718 Boston Avenue, built circa 1910, is a classic example of Colonial Revival Style, which was the dominant style for American residential architecture during the first half of the twentieth century.
1. Alanis Home and Grounds
718 Boston Avenue, built c. 1910
Built around 1910, this stunning two-story Colonial Revival style landmark is beautiful inside and out. Jose Alanis purchased the home in 2005 and respectfully restored it, giving careful attention to preserving the original character. The building is wood frame construction and covered with drop siding (clapboards).
Windows are the eyes to a home, and play a big role in setting the character and charm of a home. Alanis’ detailed restoration of the original windows is central to what makes this home a spectacular specimen of the Colonial Revival architectural style, as well as early twentieth-century Florida architecture. The double-hung sash windows have a rare offset-six-over-one configuration. Rather than having the usual equidistant pane configuration in the upper window, each is divided on a 1/3 to 2/3 ratio.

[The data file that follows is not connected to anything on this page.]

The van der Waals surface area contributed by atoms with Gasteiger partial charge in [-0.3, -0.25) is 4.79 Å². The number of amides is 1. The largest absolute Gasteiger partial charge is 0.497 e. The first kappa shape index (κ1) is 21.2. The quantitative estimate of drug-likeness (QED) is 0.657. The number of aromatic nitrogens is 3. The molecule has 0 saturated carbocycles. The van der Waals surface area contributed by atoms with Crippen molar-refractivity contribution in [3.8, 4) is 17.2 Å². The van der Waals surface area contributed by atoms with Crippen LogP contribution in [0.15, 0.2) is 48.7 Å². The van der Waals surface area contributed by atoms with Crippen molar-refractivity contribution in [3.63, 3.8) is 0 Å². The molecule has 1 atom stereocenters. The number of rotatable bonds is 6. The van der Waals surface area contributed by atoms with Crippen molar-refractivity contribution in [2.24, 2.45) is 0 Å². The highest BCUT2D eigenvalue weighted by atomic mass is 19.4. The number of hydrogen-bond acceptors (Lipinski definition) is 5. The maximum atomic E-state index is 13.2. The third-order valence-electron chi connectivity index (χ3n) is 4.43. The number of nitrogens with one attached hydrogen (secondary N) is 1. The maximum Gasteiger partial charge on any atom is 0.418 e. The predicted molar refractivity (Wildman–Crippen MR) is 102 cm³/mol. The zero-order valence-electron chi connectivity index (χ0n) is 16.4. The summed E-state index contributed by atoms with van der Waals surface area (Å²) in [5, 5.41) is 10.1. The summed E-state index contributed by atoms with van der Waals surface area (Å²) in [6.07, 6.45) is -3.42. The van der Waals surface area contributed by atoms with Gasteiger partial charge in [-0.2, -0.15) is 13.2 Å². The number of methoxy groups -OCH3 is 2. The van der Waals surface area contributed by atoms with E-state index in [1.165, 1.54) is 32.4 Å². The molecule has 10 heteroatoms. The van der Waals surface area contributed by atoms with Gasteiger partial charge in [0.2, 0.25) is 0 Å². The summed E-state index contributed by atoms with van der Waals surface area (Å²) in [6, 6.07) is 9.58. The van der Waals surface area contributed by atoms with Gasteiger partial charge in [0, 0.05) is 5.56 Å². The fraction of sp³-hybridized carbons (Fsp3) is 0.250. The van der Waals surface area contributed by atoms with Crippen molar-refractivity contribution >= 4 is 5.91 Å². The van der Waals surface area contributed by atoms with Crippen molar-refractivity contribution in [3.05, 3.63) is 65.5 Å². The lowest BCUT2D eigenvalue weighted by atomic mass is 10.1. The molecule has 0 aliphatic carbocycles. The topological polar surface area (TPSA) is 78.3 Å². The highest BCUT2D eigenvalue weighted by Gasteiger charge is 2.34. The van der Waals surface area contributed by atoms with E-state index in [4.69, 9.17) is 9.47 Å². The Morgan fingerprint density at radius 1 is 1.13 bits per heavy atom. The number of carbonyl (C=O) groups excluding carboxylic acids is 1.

Approaching the building, stop and take note of the roof, which is still covered with the original pressed tin roofing material, and accentuated by a hip dormer.
The home’s grounds encompass nearly an entire block, and the main house is accompanied by two smaller structures. The smallest one most likely served as servants’ quarters in the past, while the middle was likely a guesthouse. The middle house is an exceptional example of mid-century modern architecture (1930s through the 1960s); with aspects of its design revealing the influence of the Arts and Crafts architectural style, popular in the US from 1886-1930.
2. The McLeod Home
808 Atlantic Ave, built c. 1948
This home, built in the Minimal Traditional architectural style, has variations in its design that give clues to it being built for an owner doing a bit better than most for the period following the great depression. Notably, its constructed with cinder blocks, a rarity in the Sample Oaks Historic District for home built in this period.
Most homes of this type exhibit a very minimal design and avoid ornamentation, however 808 Atlantic Avenue has some touches that give it unique character. Arches define the recessed porch entry and add a Mediterranean quality to its design. This effect is complemented and enhanced by terrazzo flooring treatment on the porch. Another key variation that should be noticed is the large bay window, which enhances the exterior look and creates a bright, cozy atmosphere for the living room.
The Mediterranean influences are echoed in the interior design and are reflected in the treatments of windows and doorways. Again archways enhance certain passageways and attention should be given to the curved treatment of the sides of all windows and doors. The result of these embellishments is a home that is quite Spanish in feel.